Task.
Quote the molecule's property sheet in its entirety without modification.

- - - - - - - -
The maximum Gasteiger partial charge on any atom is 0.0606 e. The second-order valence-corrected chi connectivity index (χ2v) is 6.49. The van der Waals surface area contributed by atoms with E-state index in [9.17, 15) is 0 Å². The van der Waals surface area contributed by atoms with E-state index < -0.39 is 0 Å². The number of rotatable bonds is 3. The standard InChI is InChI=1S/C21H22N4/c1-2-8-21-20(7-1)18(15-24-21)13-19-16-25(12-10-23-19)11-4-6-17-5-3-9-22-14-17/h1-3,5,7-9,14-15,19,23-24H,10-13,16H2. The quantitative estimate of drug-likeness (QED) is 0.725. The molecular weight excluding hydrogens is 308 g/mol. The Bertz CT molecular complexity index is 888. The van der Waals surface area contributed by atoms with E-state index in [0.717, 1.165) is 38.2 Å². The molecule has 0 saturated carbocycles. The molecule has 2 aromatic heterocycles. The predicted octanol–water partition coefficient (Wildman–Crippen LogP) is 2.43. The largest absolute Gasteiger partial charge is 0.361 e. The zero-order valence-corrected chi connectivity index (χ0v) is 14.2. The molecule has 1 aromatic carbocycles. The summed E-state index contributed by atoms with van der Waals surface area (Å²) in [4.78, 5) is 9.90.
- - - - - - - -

The maximum Gasteiger partial charge on any atom is 0.0606 e. The second-order valence-corrected chi connectivity index (χ2v) is 6.49. The van der Waals surface area contributed by atoms with E-state index in [9.17, 15) is 0 Å². The van der Waals surface area contributed by atoms with E-state index < -0.39 is 0 Å². The number of rotatable bonds is 3. The standard InChI is InChI=1S/C21H22N4/c1-2-8-21-20(7-1)18(15-24-21)13-19-16-25(12-10-23-19)11-4-6-17-5-3-9-22-14-17/h1-3,5,7-9,14-15,19,23-24H,10-13,16H2. The quantitative estimate of drug-likeness (QED) is 0.725. The molecular weight excluding hydrogens is 308 g/mol. The Bertz CT molecular complexity index is 888. The van der Waals surface area contributed by atoms with E-state index in [0.717, 1.165) is 38.2 Å². The molecule has 0 saturated carbocycles. The molecule has 2 aromatic heterocycles. The predicted octanol–water partition coefficient (Wildman–Crippen LogP) is 2.43. The largest absolute Gasteiger partial charge is 0.361 e. The zero-order valence-corrected chi connectivity index (χ0v) is 14.2. The molecule has 1 aromatic carbocycles. The summed E-state index contributed by atoms with van der Waals surface area (Å²) in [4.78, 5) is 9.90.